(Spoiler alert) Mahatma Gandhi and Martin Luther King Jr. and their commitment to non-violence are being discussed in a high school AP history class. A student Brooke asks if this is similar to the teachings of Jesus. The teacher Grace Wesley responds that it is and make some references to the bible.
The movie's plot collapses right at the beginning. The bible references are enough to get her dragged to the principal's office where she is forced to either recant her statements or face the end of her teaching career - a highly, unlikely scenario to begin with. Grace was only answering a student's question. She wasn't leading her students in prayer and she wasn't preaching from the bible as though she were teaching Sunday school. The mere references to the bible, however, are too much for Brooke's freethinking parents and the "evil ACLU." Brooke's parents file a lawsuit against Grace.
As the courtroom drama starts to unfold, we learn that ACLU lawyer Peter Kane's goal is to "prove, once and for all, that God is dead." In the jury selection process, "Duck Dynasty" fans are considered reliable to the defense, while "Pretty Little Liars" fans are considered helpful for the ACLU. Brooke's parents are never shown mourning the recent death of their son in a traffic accident, and are hoping that the winnings from the lawsuit will finance Brooke's going to college at Stanford. The movie overlooks the probability that a high school teacher is most likely not a person with deep pockets. As if making a mountain out of Grace's molehill response to Brooke's question wasn't bad enough, the movie goes off on tangents about the separation of religion from government and the historical existence of Jesus.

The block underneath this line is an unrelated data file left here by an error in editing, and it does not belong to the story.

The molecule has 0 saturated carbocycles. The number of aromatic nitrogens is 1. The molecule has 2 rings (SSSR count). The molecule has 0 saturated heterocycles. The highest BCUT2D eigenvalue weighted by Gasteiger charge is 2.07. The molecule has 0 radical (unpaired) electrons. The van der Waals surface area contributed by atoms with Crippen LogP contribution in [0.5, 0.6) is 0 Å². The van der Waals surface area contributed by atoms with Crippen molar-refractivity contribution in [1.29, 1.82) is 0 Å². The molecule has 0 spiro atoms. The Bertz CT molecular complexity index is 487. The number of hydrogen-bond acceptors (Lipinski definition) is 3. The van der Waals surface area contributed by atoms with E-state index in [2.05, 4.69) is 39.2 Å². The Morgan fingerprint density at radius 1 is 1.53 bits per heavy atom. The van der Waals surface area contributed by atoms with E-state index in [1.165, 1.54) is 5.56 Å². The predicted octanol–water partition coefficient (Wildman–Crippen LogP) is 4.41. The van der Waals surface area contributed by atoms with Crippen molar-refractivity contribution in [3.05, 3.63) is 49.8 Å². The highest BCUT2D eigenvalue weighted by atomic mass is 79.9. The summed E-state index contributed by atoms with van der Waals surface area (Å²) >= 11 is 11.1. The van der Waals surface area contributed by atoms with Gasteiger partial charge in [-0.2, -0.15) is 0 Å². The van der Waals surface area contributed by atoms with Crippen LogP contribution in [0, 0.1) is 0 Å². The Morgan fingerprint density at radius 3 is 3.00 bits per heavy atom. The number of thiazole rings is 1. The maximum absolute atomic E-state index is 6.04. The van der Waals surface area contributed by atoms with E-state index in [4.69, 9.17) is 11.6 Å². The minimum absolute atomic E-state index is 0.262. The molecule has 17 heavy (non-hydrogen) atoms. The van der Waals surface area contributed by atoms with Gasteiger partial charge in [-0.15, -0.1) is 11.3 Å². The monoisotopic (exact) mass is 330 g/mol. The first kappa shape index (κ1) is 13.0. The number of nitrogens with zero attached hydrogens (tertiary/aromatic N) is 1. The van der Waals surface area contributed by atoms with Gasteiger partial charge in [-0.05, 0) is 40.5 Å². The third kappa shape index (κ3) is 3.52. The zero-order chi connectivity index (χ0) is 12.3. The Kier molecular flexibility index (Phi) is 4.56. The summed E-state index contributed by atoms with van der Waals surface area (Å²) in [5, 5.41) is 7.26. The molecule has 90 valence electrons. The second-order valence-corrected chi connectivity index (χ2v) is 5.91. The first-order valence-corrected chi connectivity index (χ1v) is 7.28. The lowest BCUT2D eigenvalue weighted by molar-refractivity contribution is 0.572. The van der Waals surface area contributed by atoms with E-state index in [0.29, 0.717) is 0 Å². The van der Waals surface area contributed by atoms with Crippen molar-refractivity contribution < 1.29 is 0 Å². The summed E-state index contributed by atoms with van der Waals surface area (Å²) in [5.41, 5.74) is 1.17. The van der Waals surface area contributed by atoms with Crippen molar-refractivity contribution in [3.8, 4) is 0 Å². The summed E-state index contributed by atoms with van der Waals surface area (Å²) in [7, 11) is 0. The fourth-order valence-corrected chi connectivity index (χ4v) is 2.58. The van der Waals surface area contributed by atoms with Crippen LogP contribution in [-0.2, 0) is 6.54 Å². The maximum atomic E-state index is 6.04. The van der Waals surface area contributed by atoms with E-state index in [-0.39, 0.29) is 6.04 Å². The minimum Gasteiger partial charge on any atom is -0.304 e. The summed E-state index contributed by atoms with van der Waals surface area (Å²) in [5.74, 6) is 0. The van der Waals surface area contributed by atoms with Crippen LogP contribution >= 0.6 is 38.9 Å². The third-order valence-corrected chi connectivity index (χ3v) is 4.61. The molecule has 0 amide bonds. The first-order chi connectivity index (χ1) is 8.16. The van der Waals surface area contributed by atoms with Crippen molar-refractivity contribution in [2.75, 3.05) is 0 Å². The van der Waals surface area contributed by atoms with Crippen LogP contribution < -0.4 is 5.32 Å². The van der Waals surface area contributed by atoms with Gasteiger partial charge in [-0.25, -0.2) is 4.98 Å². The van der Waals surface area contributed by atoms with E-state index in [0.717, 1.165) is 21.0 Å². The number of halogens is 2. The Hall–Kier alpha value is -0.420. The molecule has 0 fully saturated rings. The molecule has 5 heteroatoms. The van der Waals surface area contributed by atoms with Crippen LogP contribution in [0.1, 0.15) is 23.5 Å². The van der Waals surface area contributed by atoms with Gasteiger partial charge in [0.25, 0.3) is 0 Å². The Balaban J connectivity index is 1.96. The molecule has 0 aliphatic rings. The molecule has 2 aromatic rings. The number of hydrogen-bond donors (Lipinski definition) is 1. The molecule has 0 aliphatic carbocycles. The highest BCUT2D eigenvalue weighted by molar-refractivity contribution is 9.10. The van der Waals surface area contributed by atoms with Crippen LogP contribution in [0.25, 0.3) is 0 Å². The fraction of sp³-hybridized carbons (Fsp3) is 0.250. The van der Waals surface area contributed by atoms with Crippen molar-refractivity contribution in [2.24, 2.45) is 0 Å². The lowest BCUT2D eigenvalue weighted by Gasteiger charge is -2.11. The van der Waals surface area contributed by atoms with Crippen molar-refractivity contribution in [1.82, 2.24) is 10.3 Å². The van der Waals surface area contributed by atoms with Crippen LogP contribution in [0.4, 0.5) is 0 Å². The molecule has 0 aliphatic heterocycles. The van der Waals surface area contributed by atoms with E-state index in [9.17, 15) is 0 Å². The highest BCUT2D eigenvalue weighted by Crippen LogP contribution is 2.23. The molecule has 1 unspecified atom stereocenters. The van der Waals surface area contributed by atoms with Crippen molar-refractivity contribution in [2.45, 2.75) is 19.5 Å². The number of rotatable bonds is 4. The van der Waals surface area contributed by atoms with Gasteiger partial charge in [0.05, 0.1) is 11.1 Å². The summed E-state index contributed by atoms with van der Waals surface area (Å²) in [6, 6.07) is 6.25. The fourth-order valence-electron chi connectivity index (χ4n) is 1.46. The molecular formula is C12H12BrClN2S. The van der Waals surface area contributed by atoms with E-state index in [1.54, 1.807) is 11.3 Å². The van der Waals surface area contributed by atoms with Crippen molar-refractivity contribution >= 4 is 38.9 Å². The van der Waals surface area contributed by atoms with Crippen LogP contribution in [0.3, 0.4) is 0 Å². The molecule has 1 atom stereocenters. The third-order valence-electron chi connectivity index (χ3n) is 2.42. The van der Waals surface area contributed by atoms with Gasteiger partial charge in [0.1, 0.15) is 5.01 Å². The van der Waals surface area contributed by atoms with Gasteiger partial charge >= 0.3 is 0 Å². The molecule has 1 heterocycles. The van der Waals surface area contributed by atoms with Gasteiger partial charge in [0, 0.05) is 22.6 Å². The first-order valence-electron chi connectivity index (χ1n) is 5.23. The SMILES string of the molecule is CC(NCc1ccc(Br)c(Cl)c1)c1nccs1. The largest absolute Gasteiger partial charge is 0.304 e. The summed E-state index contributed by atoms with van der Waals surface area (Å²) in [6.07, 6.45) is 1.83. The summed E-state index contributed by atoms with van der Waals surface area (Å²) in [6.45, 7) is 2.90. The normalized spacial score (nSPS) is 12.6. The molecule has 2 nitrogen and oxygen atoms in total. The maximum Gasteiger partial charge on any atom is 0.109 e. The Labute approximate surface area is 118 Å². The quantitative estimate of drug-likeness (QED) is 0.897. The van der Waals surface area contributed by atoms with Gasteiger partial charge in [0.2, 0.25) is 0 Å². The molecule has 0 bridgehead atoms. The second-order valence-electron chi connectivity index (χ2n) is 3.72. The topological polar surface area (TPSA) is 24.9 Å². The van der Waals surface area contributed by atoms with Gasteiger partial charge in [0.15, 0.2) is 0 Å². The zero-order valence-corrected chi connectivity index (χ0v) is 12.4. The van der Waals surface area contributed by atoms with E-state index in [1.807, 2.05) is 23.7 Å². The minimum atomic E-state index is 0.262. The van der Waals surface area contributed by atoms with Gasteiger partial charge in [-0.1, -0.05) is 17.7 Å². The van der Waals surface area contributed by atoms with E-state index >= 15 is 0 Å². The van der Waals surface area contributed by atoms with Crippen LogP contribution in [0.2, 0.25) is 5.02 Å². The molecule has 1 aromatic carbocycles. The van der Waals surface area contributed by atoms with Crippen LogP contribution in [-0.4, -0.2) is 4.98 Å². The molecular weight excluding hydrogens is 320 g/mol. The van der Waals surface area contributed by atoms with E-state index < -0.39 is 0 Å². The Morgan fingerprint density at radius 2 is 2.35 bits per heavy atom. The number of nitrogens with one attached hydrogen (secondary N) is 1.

I'm assuming the makers of the movie didn't hire a legal consultant to provide them with advice on the fine points of trial procedure. In the real world, an attorney cannot compel his own client to take the stand, and would definitely not treat her as a hostile witness. The ACLU attorney should have been raising objections to the defense bringing in Christian apologists to prove the existence of Jesus (or at least he should have brought in his own expert witness who could have shown there is no evidence to support the historical existence of Jesus). The whole court room scene would make any 1st-year law student laugh.
There are a few subplots going on in the movie. The atheist-turned-Christian blogger Amy Ryan who found in "God's Not Dead 1" (GND 1) that she had advanced cancer learns that the cancer is in complete remission and believes that it was cured by prayer. The Chinese student Martin Yip, who became a Christian in GND 1, is disowned by his father who has arrived to take him home. Brooke discovers that her late brother was a Christian. Eventually, she becomes a Christian (what a shock). Like GND 1, the movie ends at the Newsboys' Christian rock concert.